All too often, a TI will call Police or go to other authorities or perhaps seek legal, medical, or psychological professional help, meter and readings in hand, intending to ‘prove their case.’ All they end up accomplishing, is being marked down as a very strange person with a strange little box and an even stranger and unbelievable story; a lunatic who needs mental health care. No one will understand the little black box or its readings, much less the story offered behind it all. They have never heard of TSCM, most likely, and so the entire concept is like talking about the kind of propulsion systems used on flying saucers. And if they do know about TSCM, they will know your meter is a ‘joke,’ and automatically conclude that your use of it and conclusions are just as silly, no matter what the truth is.
Note: there is one other potential ‘poor man’ solution — the use of a smart phone ap to simulate an RF/EMF meter. Yes, and no. Extremely limited range and scale of operation, extremely broad angle of view, and quite prone to misinterpretation. In fact, it has nothing to do with electronic solution; it only measures the Earths natural EMF. It has no value for personal protection, as I’ve written of, here.
Don’t give up too fast… all is not lost
Don’t give up on the notion, because there are some useful uses for such meters, if approached properly. One must simply alter expectations, and have a better grounding in how to properly use low cost meters such as those described herein from trifield.com, for the purpose. I can help with that. But let’s first talk about expectations:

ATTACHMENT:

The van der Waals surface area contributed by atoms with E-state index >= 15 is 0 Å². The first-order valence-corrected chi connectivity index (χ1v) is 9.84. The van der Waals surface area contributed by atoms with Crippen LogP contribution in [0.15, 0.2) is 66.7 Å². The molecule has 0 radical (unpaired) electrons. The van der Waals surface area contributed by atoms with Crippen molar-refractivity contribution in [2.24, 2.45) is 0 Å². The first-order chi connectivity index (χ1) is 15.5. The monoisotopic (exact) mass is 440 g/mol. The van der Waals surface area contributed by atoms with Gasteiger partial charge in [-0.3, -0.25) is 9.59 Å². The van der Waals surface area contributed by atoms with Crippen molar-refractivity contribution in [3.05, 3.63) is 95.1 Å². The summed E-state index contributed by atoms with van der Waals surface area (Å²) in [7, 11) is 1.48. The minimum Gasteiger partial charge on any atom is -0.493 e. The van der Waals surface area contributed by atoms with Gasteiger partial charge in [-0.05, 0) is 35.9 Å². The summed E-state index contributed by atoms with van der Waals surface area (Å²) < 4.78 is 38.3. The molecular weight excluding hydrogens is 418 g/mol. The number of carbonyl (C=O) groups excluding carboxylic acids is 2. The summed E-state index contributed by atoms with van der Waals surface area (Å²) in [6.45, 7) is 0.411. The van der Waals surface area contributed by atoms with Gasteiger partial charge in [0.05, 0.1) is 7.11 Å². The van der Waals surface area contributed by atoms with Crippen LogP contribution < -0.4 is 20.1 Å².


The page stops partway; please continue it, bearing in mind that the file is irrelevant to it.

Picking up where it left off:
a) you are not going to use them to find implants with much chance of success. There is only one type of implant they MIGHT find, which is the type which constantly broadcasts information. An example might be a tracking implant, or a health monitoring implant. Under the right circumstances, you might find such an implant. But most implants used in targeting are either not going to broadcast anything… instead receiving signals useless in detection — or they are going to deliberately use special broadcast methods most meters cannot see or respond to usefully;
b) you are not going to use them to find V2S, subliminal, or EEG manipulation signals. You can see these signals, but they blend into the background and do not stand out as such; they cannot be isolated and identified with simple meters;
c) you can use them with some confidence to identify DEW and other targeting signal directional sources. While it is relatively easy to misread signals and erroneously presume them an attack signal, if read during an attack and relying on the strongest signal sources, only, you are likely correct in the presumption. You can then plan shielding strategies more effectively, and narrow your list of suspect enemy positions and personnel to those within that angle of attack. With some luck, you might actually pinpoint the source and perps involved, but it won’t be legally useful. But focused video surveillance (don’t break the law), with luck, may confirm suspicions sufficiently to be considered legally useful evidence. Rely on video documentation of not just the doings at such sites, but also video of meter readings during attacks, to prepare potentially useful evidence… useful to perhaps interest someone into considering your story… knowing the likelihood is that they will still reject it as lunacy. Risk vs. Benefit is your decision guide about attempting to convince them;